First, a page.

Craig Wallace as Robert and Dawn Ursula as Catherine in David Auburn’s “Proof,” at Olney Theatre through June 18. (Stan Barouh)

With great love can come great obstinacy. This truth reverberates through a scene in Olney Theatre Center’s luminous staging of “Proof.” Outside in the depth of a Chicago winter, a young woman named Catherine is looking at her father, Robert, a brilliant mathematician who suffers from mental illness. She is dressed for the cold, in scarf, hat and polar-vortex-worthy parka; he has wandered into the garden in a T-shirt and pajama bottoms. As Catherine prepares to coax him inside, her tense body language and look of bottled-up foreboding reveal her determination not to patronize him. Also obvious is her dogged resolve to sacrifice her own needs to his.

Dawn Ursula brings out the self-destructive stubbornness of Catherine in this gripping, funny and heart-rending production of David Auburn’s Pulitzer Prize-winning play. Ursula’s Catherine is fragile, sure: A near recluse, she worries that she has inherited her father’s illness. But her vulnerability is entwined with a tenacity that could be her ruin or — if she turns out to possess mathematical genius like her father’s, as seems possible — her salvation.

Ursula’s performance fits like an elegant puzzle piece into director Timothy Douglas’s staging, which does justice to all of the complementary facets of the 2000 play. “Proof” is, after all, a mystery; a love story; an aching family drama; a tasty brew of intellectual allusions; and a meditation on trust, betrayal and all that is unknowable in life.


From left, Biko Eisen-Martin, Aakhu TuahNera Freeman and Dawn Ursula in Olney’s “Proof.” (Stan Barouh)

In the Olney rendition, it also is a seamless ensemble piece. Craig Wallace is riveting as the now-frail, now-jovial, now-cantankerous Robert, a sometime university professor whose assessment of his own “machinery” (as he terms his cerebral process) is built on quicksand. Biko Eisen-Martin lends the story extra sizzle with his seductive portrait of Hal, an affable, brainy and socially bumbling mathematician who has designs on a set of Robert’s old notebooks. Hal turns out to be among a group of mathematics scholars who moonlight in a rock band. We never glimpse this band, but when Catherine grudgingly admires the group’s song about imaginary numbers, we long to hear it, too.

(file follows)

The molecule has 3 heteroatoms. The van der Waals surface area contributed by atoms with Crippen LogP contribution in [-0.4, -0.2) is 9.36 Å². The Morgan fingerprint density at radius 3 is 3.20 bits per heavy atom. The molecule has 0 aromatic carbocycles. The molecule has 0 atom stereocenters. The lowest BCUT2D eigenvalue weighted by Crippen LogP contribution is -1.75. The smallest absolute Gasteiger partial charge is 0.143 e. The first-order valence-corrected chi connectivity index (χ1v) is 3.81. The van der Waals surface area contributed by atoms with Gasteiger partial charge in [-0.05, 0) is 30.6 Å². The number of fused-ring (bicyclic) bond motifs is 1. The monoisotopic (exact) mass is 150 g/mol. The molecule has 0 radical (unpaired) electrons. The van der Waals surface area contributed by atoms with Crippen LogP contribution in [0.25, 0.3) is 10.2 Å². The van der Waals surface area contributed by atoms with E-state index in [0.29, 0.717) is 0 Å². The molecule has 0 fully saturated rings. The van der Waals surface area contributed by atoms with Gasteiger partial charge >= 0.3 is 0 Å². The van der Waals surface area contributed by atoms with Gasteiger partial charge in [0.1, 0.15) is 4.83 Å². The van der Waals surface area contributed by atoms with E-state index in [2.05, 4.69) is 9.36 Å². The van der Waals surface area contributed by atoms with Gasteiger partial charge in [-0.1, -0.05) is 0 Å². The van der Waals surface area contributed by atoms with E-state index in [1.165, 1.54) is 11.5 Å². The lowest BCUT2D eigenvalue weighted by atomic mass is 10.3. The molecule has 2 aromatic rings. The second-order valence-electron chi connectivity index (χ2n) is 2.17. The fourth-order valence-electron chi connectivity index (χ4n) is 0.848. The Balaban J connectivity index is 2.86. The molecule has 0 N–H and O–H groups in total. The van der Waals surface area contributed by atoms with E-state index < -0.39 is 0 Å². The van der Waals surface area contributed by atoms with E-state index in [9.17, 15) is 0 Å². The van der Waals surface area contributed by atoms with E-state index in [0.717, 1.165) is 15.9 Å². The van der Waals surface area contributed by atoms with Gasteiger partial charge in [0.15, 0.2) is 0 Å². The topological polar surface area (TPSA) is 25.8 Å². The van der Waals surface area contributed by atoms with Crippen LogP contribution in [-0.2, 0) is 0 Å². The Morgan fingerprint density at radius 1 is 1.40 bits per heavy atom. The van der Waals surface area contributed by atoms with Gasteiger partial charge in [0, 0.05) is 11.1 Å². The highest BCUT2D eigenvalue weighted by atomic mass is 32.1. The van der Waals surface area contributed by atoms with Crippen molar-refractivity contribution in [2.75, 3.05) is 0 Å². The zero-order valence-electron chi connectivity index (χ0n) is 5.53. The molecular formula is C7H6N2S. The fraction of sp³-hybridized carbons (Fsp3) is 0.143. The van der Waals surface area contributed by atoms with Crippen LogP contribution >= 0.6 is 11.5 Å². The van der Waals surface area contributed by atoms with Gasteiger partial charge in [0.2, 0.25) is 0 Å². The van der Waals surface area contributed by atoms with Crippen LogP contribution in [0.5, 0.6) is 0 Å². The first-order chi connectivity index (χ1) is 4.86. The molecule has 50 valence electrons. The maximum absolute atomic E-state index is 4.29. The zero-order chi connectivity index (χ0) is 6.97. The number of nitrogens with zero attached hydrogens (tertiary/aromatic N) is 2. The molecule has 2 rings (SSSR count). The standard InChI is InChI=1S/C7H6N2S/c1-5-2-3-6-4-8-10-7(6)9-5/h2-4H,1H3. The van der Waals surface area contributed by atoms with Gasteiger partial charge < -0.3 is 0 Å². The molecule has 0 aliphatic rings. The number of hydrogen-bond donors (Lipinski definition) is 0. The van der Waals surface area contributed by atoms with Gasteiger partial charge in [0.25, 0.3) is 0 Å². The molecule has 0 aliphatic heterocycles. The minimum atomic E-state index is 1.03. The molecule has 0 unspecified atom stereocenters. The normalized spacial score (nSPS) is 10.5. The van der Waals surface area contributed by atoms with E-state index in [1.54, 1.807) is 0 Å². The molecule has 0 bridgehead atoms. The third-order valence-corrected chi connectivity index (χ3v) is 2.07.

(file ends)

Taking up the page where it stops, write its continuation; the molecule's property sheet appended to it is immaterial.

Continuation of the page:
Rounding out the cast, Aakhu TuahNera Freeman deepens the play’s vision with her turn as Catherine’s better-adjusted sister, Claire. Despite her urge to meddle in Catherine’s life, Claire comes across as a remarkably sympathetic, caring and generous person whose perspective on events could be as valid as her sibling’s. It’s impossible to fault her, for instance, when she frets about a confrontation with the police that Catherine has inadvertently instigated. (The account of this episode, early in the play, arguably acquires an extra layer of tension given that this production of “Proof,” with an all-African American cast, takes place in the aftermath of the police-related incidents that have fueled the Black Lives Matter movement.)

Scenic designer Luciana Stecconi’s simple yet poetic set suggests the precariousness of the life that Catherine and Robert have shared: The furniture on the deck outside their home appears to have rusted, and the boards are weather-beaten. But behind the screen of the porch, scrawled equations cover a wall — a stylized visual conceit underscoring the tantalizing mathematical ideas that entrance most of the play’s characters.

Catherine at one point recalls her father striving to write down “beautiful mathematics . . . proofs like music.” Translate that goal into theatrical terms, and you’d envisage a production much like this one.

Proof, by David Auburn. Directed by Timothy Douglas; costumes, Kendra Rai; lighting, Mike Durst; sound and original music, Matthew M. Nielson. About 2 hours and 20 minutes. Tickets: $50-$70. Through June 18 at the Olney Theatre Center, 2001 Olney-Sandy Spring Rd., Olney. Call 301-924-3400 or visit olneytheatre.org.